The terms of this bill will bring millions of dollars in investment capital to the Indiana job market. This bill is attractive to investors because there is a tax credit that is received over a period of seven years. The investor is responsible for investing capital in qualified community development areas, and is committed to keeping that money invested for seven years. They receive a tax credit after the first 2 years of capital investment at a rate of 7% for the 3rd investment year, and 8% for the 4th, 5th, 6th, and 7th years. The goal of this bill is to create jobs in these qualified areas and bring capital to communities that are struggling.
The investments must be made before January 1, 2016 to be qualified as new markets investments. This bill sets a cap on the amount of qualified equity investments that can be approved by the Indiana Economic Development Corporation (IEDC) in a given year to $10 million. The bill was amended to include a section on reporting for the IEDC. The IEDC will be responsible for reporting to the Budget Committee annually about the state of the investments. The bill has also been amended so that any new markets investor may not take any fees on the distributed funds for seven years. SB 521 was assigned to the Tax and Fiscal Policy Committee and was voted on. It passed out of committee 7-3, and is headed to the Senate floor. It was scheduled for a second reading on February 14th, where the bill was ordered to engrossment. SB 521 was heard on Third Reading on February 18th, where the Senate Chamber voted and passed the bill 40-9. The bill will now move to the House of Representatives and has been assigned to the Commerce, Small Business, and Economic Development Committee. A hearing will be scheduled on the bill in the next couple of weeks, and legislators will have opportunities to amend the bill before it is voted on in committee.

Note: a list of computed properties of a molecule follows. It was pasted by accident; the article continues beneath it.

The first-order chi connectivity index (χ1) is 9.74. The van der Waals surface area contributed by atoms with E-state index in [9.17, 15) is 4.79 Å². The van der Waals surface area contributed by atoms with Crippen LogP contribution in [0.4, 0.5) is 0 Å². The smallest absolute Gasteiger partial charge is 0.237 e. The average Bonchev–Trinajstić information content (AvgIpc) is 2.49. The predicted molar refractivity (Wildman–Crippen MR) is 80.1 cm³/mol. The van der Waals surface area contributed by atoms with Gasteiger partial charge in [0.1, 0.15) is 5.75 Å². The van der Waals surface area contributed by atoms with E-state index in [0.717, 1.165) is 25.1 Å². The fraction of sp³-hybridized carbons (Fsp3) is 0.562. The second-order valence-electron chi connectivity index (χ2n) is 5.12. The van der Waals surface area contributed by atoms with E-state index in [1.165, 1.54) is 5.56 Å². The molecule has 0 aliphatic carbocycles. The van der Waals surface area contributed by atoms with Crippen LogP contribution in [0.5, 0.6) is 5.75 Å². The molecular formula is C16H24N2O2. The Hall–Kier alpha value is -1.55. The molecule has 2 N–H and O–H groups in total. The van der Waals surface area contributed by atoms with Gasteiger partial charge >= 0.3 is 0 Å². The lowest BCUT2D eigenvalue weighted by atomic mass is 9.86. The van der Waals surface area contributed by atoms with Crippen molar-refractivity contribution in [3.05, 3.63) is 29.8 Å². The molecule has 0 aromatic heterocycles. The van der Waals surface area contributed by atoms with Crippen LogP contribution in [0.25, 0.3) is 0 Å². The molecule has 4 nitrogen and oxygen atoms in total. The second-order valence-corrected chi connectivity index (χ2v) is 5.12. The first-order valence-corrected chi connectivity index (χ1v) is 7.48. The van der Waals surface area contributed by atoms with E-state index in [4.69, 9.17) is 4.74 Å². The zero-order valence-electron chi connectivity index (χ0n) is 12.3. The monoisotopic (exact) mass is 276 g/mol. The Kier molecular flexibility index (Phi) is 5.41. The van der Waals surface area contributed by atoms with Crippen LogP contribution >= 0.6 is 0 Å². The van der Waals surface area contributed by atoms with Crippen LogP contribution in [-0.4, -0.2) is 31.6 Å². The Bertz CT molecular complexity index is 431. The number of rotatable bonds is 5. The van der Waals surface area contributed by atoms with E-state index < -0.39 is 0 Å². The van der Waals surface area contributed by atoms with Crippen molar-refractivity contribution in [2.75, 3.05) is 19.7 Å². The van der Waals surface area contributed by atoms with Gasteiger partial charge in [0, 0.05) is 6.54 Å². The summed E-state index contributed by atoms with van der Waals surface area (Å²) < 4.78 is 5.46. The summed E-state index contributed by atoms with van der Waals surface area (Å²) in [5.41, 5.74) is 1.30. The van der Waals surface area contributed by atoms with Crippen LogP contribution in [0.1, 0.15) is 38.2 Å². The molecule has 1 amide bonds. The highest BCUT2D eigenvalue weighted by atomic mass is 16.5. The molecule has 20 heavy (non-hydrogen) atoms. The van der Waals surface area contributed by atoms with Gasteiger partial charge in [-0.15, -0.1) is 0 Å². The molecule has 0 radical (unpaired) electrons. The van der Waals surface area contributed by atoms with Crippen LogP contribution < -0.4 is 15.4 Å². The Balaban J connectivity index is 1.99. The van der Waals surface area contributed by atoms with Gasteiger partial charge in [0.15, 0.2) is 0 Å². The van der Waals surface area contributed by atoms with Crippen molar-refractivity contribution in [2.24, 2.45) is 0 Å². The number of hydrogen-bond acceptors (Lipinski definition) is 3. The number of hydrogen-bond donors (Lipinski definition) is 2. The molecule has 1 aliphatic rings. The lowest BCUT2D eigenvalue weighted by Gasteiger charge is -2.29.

SB 465: Indiana Works Council (Author: Senator Robert Behning)
Authorizes the governor to designate one or more distinct geographic regions throughout Indiana, and establishes an Indiana works council (council) for each region. Requires each council to prepare and submit before November 1, 2013, a comprehensive evaluation of the career, technical, and vocational education opportunities available to high school students in its region. Provides that after December 31, 2013, each council may develop, subject to the approval of the Indiana state board of education, an alternative career, technical, or vocational educational curriculum for high school students in its region in order to offer those students opportunities to pursue internships and apprenticeships, learn from qualified instructors, and have a goal of: (1) earning an industry certification; (2) earning credits toward an associate degree; or (3) establishing a career pathway to a high wage, high demand job that is available in the region.